Tips for getting the most for your money and trimming costs without sacrificing your dreams.
Jessica Goldblatt admits that Dreams on a Dime is a slightly misleading name for the San Francisco wedding planning business she founded in 2007.
It’s not a cut-rate service for couples who want a lavish event but can’t pay full price. “It’s more about getting the biggest bang for your buck,” she says. This would explain why a typical client spends about 500,000 dimes, or $50,000, on a wedding she is hired to orchestrate.
What it doesn’t explain is why weddings have gotten so expensive.
The Wedding Report, an industry research company, came up with $25,764 as the average cost of a wedding last year (New York area weddings came in at $39,948; Los Angeles, $36,016; and San Francisco, $39,174). More encouraging, the survey found that more than 40 percent of American marrying couples spend less than $10,000 on their weddings.
(The survey from the Wedding Report relied on 10,521 questionnaires from random pre- and post-wedding couples.)
Whether brides and grooms are getting the bang for their buck that Dreams on a Dime and other cost-aware wedding industry players promise is debatable.
Like many planners, Goldblatt will work with couples who tether themselves to tight purse strings, though perhaps not the less-than-$10,000 couples (unless they have a small number of guests).
Where spending accelerates
Problems sometimes arise, Goldblatt says, when couples “don’t allow enough time to book things far enough ahead, so they pay way more than they should. Or their guest list is enormous — they want to invite a quarter of the population.”
“We’re very realistic with couples in telling them we’re not going to get blood from a stone,” she says.
Resourcefulness is key. “If somebody wants an all-peony bouquet and peonies are not in season, that can cost $400,” Goldblatt says. “We’ll tell a bride, put some seasonal flowers in and one or two peonies. None of your guests are going to go, ‘Only one peony? What a sucky wedding.’”
Cut the big costs
Anastasia Stevenson, aka the DIY Wedding Planner, says corners can be cut from almost every building block in a dream wedding. This includes the venue, the most expensive part (the Wedding Report puts the average venue cost at $12,714).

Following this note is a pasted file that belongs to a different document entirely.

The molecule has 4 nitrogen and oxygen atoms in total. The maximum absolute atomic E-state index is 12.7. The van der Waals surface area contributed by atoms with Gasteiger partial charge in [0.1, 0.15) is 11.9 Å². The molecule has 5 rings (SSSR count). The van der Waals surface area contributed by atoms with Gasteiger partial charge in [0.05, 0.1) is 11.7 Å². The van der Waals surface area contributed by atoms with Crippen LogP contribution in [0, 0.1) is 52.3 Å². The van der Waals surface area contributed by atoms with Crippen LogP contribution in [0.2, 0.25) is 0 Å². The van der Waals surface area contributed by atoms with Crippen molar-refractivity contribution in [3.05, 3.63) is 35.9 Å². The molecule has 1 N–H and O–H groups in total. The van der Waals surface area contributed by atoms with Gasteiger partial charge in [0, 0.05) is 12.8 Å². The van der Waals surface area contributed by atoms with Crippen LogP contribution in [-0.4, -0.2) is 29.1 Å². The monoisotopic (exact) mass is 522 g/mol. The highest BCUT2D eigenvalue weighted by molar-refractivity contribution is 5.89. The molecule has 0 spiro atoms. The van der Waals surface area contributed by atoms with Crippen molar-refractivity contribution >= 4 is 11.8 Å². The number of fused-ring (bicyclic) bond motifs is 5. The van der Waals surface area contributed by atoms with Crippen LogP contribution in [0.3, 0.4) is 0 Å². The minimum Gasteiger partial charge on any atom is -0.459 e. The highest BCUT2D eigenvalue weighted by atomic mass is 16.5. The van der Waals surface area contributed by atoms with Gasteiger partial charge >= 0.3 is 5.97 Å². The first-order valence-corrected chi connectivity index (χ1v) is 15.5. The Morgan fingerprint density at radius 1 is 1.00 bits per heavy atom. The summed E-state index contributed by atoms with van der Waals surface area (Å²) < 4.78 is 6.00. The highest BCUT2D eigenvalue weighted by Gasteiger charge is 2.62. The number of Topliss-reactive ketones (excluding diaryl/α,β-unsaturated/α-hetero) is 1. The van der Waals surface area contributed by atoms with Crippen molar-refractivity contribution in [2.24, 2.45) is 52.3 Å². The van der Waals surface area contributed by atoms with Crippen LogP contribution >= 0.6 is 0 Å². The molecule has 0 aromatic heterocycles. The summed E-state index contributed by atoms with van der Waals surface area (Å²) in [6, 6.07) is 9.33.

Stevenson’s tips for picking a reasonably priced events space include scoping out places that require minimal extra beautification, like art galleries and botanical gardens. Another option is working with a business like Pop the Knot, which negotiates with popular sites to slash the cost of what Michele Velazquez, the company founder, calls “an elopement” — a gathering of fewer then 25 guests, usually at on off-peak time and day.
In Manhattan, her clients’ favorite spot is 620 Loft & Garden, for its dramatic views of Fifth Avenue and St. Patrick’s Cathedral. The venue charges up to $14,500 for a weekend wedding, she says, but she secures morning rates for a few thousand. Her package, including officiant, photographer, bouquet and boutonniere, ends up costing couples $3,799.
Employ digital tools
At least one cutting-edge wedding service costs nothing: Joy, a digital platform, can save couples by bundling digital needs in a single online location, says Vishal Joshi, one of the founders. Instead of paying for a wedding website plus digital invitations, save-the-date and RSVP blasts, Joy handles everything, plus additional fun communication tools. For example, it can remind guests 15 minutes before a ceremony to turn off their phones.
For now, all Joy services are free. “We don’t even have a way to run credit cards yet,” Joshi says.
A more affordable gown
A few dress designers are climbing aboard the affordable luxury bandwagon, too. Anomalie, for example, saves clients more than 70 percent — usually several thousand dollars, says Leslie Voorhees, a founder — by selling directly to brides from factories where it makes custom gowns using the same materials as boutique brands like Monique Lhuillier.
Floravere also cuts out the middleman; Molly Kang, a company founder, says the business was built on the concept of “radical accessibility.”
Floravere bypasses boutiques and sends dresses designed by veterans of brands like Vera Wang directly to brides, who can try them on at home and send them back. By doing so, it dispenses with judgmental sales staff and forbidding price tags. A typical dress costs about $1,500 — near the average cost per the Wedding Report ($1,220). The savings is in the quality and the buying experience, Kang says.
In stores, the dresses would cost more than twice as much. And “we’re working on getting prices even lower,” she says. Floravere recently opened a showroom in Seattle where brides-to-be can try on the full collection.
For those who scoff at the skyrocketing survey numbers, and for sensible types everywhere, this is a start.